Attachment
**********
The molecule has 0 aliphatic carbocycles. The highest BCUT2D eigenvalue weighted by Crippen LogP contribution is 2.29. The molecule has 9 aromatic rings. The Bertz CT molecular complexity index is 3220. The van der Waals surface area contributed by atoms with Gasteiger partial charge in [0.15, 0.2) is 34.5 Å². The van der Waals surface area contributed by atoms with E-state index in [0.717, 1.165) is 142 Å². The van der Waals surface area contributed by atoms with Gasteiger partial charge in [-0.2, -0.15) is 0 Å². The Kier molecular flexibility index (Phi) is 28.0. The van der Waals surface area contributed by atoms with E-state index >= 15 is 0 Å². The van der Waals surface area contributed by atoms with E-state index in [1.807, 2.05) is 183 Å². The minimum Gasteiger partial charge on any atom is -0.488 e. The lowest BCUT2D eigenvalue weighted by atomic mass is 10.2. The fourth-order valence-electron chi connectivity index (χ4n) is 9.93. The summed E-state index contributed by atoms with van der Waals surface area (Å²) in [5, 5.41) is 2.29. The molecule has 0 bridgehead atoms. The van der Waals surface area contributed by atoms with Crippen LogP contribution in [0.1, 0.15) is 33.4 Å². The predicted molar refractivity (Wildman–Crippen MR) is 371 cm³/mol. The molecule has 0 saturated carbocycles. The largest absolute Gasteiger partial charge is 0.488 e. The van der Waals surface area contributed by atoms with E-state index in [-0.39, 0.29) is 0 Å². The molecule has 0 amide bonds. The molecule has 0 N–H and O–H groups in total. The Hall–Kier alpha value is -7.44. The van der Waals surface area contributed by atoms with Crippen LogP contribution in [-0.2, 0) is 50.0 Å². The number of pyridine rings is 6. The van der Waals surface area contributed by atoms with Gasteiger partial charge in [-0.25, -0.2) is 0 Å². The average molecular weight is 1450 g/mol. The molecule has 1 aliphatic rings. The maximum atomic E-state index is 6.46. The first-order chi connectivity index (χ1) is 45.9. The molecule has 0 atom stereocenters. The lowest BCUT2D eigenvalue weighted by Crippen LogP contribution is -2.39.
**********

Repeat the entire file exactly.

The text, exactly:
The molecule has 0 aliphatic carbocycles. The highest BCUT2D eigenvalue weighted by Crippen LogP contribution is 2.29. The molecule has 9 aromatic rings. The Bertz CT molecular complexity index is 3220. The van der Waals surface area contributed by atoms with Gasteiger partial charge in [0.15, 0.2) is 34.5 Å². The van der Waals surface area contributed by atoms with E-state index in [0.717, 1.165) is 142 Å². The van der Waals surface area contributed by atoms with Gasteiger partial charge in [-0.2, -0.15) is 0 Å². The Kier molecular flexibility index (Phi) is 28.0. The van der Waals surface area contributed by atoms with E-state index >= 15 is 0 Å². The van der Waals surface area contributed by atoms with E-state index in [1.807, 2.05) is 183 Å². The minimum Gasteiger partial charge on any atom is -0.488 e. The lowest BCUT2D eigenvalue weighted by atomic mass is 10.2. The fourth-order valence-electron chi connectivity index (χ4n) is 9.93. The summed E-state index contributed by atoms with van der Waals surface area (Å²) in [5, 5.41) is 2.29. The molecule has 0 bridgehead atoms. The van der Waals surface area contributed by atoms with Crippen LogP contribution in [0.1, 0.15) is 33.4 Å². The predicted molar refractivity (Wildman–Crippen MR) is 371 cm³/mol. The molecule has 0 saturated carbocycles. The largest absolute Gasteiger partial charge is 0.488 e. The van der Waals surface area contributed by atoms with E-state index in [-0.39, 0.29) is 0 Å². The molecule has 0 amide bonds. The molecule has 0 N–H and O–H groups in total. The Hall–Kier alpha value is -7.44. The van der Waals surface area contributed by atoms with Crippen LogP contribution in [-0.2, 0) is 50.0 Å². The number of pyridine rings is 6. The van der Waals surface area contributed by atoms with Gasteiger partial charge in [-0.25, -0.2) is 0 Å². The average molecular weight is 1450 g/mol. The molecule has 1 aliphatic rings. The maximum atomic E-state index is 6.46. The first-order chi connectivity index (χ1) is 45.9. The molecule has 0 atom stereocenters. The lowest BCUT2D eigenvalue weighted by Crippen LogP contribution is -2.39.